German automaker BMW AG joined other businesses of warning of pulling back on investment in the U.K. if a Brexit deal isn’t reached.
The automaker joined a rising chorus of businesses warning they will have to pull back on their U.K. investment if there is no Brexit deal, which would ensure goods can flow freely to the European Union.
“The ongoing uncertainty surrounding the Brexit negotiations is not helpful when it comes to making long-term business decisions,” Munich-based BMW said Monday in a statement. “In particular, the lack of clarity surrounding future customs arrangements remains a cause for concern.”
BMW U.K. Production
The comments, which have been carefully worded, were issued in response to an interview with the company’s manager, Stephan Freismuth.
His language was blunter, saying the carmaker would be forced to rethink production as its four U.K. plants if products are stopped at the border.
In that scenario, “then we cannot produce our products in the U.K.,” he told the newspaper.
The U.K.’s motor industry is already feeling the pinch from uncertainty, with investment halving in the first six months to 347 million pounds ($461 million), Michael Hawes, head of the Society for Motor Manufacturers and Traders, said in an interview. His members are “waiting as long as possible to make future commitments.”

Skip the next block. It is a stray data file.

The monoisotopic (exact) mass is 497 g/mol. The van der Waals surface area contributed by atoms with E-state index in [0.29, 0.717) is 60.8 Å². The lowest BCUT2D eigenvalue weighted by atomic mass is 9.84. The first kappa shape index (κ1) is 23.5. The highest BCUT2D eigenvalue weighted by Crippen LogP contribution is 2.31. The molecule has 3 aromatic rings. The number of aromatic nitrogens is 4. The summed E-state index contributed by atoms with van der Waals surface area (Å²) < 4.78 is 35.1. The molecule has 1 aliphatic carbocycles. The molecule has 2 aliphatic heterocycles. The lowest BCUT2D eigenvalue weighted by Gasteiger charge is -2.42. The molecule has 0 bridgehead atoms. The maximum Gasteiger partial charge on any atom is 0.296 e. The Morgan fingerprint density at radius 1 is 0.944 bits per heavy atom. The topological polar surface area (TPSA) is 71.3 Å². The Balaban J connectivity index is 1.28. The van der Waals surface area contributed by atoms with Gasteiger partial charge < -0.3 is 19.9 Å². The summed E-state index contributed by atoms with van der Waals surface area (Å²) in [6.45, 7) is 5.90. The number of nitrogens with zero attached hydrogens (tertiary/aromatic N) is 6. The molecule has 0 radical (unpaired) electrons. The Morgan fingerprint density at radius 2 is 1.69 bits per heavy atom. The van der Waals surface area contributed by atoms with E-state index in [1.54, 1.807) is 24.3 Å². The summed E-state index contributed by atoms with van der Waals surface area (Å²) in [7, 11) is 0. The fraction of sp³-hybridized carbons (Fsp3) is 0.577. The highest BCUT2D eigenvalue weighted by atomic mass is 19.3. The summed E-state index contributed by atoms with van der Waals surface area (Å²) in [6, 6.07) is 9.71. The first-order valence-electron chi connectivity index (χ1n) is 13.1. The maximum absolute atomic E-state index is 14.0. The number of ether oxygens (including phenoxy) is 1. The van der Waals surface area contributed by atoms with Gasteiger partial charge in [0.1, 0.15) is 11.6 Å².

The industry risks “death by a thousand cuts” if Britain exits with no deal, as the nation’s plants gradually become less competitive, making it more difficult to win contracts for new models, Hawes said.
BMW emphasized in its statement that the company is still committed to its four U.K. plants, which produce Mini and Rolls-Royce cars, along with BMW engines and body parts.
However, the warning – following a similar outburst by European planemaker Airbus SE last week – suggests businesses are becoming more outspoken, with a deadline looming early next year as they wait for a Brexit deal to take shape.
“The automotive industry is a global one, with parts and finished products needing to move as freely as possible between markets, in order to facilitate just-in-time production,” BMW said.
“Clearly if parts cannot physically get to a factory at the expected time, that factory will not run as smoothly and reliably as is desirable.”
The key issue for manufacturers is being able to move parts in and out of the EU without extra steps, delays or costs. That would allow their modern production systems to continue unrestricted, in which components frequently cross borders during manufacturing.
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